The Court did note some of the colorful statements by the district court, including a quotation of a former SEC chairman who hoped to leave insider traders “worthless, homeless, and maybe clothesless” and considered whether the district court acted out of an improper motivation.   But while the Court agreed that “a vindictive bias against or hostility towards persons of means would be an inappropriate consideration in setting a penalty for securities fraud,” it ultimately concluded that bias did not lie behind the district court’s imposition of the maximum penalty.

Finally, the Court concluded that the district court did not abuse its discretion in declining to offset the civil penalty by the amount Rajaratnam had paid in criminal penalties.  The Court noted that the district court was not under any obligation to do so, as Section 21A contemplates the imposition of civil penalties in additional to criminal ones.  See Section 21A(d)(3).  Moreover, the Court acknowledged that one of the reasons the district court articulated for the $92.8 million penalty was to serve as a deterrent for future insider trading, a purpose that would have been undercut had Rajaratnam been allowed to offset the fine.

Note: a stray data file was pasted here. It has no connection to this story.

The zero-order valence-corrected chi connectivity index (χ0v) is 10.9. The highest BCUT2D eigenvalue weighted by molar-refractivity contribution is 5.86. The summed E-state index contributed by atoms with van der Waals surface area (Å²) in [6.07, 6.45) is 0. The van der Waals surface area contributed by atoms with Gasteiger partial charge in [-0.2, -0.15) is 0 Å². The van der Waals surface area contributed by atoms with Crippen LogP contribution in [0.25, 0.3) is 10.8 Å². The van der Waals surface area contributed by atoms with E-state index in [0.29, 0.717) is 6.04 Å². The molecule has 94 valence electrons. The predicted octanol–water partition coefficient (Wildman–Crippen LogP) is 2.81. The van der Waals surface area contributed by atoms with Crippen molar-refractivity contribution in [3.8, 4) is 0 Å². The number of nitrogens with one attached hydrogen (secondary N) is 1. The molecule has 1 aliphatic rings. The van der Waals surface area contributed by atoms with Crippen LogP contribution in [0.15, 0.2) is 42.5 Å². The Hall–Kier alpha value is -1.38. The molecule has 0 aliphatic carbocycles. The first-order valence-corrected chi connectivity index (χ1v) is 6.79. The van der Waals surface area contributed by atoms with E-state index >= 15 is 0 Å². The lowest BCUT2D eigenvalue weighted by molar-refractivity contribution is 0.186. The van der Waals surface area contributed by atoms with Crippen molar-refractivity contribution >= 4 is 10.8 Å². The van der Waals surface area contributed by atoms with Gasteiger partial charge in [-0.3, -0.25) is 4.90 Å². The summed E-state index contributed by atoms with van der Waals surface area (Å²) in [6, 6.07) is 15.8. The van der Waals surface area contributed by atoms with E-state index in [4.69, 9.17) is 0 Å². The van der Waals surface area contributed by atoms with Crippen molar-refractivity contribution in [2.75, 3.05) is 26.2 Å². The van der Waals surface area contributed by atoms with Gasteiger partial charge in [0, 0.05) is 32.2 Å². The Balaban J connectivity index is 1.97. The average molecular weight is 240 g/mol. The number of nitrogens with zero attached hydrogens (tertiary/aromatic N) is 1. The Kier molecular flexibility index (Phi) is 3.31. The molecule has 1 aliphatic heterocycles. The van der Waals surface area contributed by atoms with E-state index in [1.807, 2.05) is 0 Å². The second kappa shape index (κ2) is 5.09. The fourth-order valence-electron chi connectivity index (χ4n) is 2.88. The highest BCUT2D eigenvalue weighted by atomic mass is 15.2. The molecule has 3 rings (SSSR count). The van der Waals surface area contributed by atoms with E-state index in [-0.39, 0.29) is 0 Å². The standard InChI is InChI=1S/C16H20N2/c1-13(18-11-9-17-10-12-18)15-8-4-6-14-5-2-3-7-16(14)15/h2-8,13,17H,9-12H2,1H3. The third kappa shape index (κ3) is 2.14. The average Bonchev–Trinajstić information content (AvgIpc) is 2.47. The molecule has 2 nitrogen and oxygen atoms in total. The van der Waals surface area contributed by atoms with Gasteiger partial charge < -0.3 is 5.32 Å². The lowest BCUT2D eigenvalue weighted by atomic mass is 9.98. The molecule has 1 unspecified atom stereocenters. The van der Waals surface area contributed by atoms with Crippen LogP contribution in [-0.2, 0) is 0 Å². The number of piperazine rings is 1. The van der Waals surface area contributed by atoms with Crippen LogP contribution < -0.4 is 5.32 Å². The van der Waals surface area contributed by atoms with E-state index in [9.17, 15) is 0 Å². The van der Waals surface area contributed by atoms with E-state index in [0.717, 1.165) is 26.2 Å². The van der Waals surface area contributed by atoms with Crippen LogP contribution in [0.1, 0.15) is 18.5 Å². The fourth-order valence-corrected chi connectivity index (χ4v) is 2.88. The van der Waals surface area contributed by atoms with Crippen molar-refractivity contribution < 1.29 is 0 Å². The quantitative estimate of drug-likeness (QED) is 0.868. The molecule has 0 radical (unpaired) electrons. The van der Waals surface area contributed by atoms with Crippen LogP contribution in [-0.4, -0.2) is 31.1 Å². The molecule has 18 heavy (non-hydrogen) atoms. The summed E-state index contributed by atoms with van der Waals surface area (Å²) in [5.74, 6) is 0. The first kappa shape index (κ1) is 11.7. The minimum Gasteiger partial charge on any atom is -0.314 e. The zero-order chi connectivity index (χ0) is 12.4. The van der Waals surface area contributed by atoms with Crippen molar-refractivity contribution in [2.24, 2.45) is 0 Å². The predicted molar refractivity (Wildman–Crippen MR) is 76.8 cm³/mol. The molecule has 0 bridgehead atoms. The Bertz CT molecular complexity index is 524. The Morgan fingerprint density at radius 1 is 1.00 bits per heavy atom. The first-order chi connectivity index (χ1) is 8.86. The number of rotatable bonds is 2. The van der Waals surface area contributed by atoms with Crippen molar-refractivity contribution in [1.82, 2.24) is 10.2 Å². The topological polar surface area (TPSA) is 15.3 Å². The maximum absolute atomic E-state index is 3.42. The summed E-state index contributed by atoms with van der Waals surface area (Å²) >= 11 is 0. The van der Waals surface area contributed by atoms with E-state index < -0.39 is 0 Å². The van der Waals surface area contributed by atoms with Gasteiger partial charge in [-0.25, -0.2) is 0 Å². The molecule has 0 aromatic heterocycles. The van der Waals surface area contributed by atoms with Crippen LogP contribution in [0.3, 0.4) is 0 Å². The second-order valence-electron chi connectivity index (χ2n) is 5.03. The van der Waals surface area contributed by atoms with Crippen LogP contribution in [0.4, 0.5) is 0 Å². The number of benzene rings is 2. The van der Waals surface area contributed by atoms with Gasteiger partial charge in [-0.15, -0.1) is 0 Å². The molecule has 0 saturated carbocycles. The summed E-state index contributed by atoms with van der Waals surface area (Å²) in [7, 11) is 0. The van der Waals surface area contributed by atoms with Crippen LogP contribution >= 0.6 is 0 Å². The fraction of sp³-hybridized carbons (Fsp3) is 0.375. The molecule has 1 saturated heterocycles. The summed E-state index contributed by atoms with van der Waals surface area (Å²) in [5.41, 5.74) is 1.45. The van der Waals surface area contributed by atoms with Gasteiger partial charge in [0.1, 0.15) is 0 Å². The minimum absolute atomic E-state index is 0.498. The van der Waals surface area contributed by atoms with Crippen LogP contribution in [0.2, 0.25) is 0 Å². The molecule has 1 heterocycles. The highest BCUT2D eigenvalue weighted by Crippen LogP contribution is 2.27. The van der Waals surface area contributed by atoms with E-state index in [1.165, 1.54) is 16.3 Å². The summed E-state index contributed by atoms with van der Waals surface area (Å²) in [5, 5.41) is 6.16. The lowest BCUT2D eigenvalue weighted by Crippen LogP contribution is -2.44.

Commentary